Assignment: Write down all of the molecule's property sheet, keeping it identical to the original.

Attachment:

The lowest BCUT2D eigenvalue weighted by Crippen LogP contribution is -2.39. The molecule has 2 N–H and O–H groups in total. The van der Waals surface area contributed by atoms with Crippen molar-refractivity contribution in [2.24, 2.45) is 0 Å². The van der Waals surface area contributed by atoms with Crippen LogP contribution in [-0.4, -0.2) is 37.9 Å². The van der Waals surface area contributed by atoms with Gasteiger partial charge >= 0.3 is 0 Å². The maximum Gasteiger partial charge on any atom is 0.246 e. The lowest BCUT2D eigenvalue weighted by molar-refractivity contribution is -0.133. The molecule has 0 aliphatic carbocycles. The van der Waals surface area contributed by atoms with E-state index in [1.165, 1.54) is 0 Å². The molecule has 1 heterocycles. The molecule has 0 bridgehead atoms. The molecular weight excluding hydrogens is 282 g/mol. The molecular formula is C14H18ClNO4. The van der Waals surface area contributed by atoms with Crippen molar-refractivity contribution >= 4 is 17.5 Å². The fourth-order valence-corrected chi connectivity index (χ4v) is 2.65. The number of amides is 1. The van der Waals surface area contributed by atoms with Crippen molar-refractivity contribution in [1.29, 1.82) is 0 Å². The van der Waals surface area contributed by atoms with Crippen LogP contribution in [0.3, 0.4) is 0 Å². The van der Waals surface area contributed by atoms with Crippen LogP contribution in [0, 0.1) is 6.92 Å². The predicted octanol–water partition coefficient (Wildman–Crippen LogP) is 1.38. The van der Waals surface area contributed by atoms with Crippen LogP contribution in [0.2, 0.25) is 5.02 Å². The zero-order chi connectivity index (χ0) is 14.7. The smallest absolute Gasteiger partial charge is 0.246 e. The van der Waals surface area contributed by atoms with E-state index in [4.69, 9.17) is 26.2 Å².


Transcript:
The lowest BCUT2D eigenvalue weighted by Crippen LogP contribution is -2.39. The molecule has 2 N–H and O–H groups in total. The van der Waals surface area contributed by atoms with Crippen molar-refractivity contribution in [2.24, 2.45) is 0 Å². The van der Waals surface area contributed by atoms with Crippen LogP contribution in [-0.4, -0.2) is 37.9 Å². The van der Waals surface area contributed by atoms with Gasteiger partial charge >= 0.3 is 0 Å². The maximum Gasteiger partial charge on any atom is 0.246 e. The lowest BCUT2D eigenvalue weighted by molar-refractivity contribution is -0.133. The molecule has 0 aliphatic carbocycles. The van der Waals surface area contributed by atoms with E-state index in [1.165, 1.54) is 0 Å². The molecule has 1 heterocycles. The molecule has 0 bridgehead atoms. The molecular weight excluding hydrogens is 282 g/mol. The molecular formula is C14H18ClNO4. The van der Waals surface area contributed by atoms with Crippen molar-refractivity contribution >= 4 is 17.5 Å². The fourth-order valence-corrected chi connectivity index (χ4v) is 2.65. The number of amides is 1. The van der Waals surface area contributed by atoms with Crippen molar-refractivity contribution in [1.29, 1.82) is 0 Å². The van der Waals surface area contributed by atoms with Crippen LogP contribution in [0.3, 0.4) is 0 Å². The van der Waals surface area contributed by atoms with Crippen LogP contribution in [0, 0.1) is 6.92 Å². The predicted octanol–water partition coefficient (Wildman–Crippen LogP) is 1.38. The van der Waals surface area contributed by atoms with Crippen LogP contribution in [0.2, 0.25) is 5.02 Å². The zero-order chi connectivity index (χ0) is 14.7. The smallest absolute Gasteiger partial charge is 0.246 e. The van der Waals surface area contributed by atoms with E-state index in [4.69, 9.17) is 26.2 Å².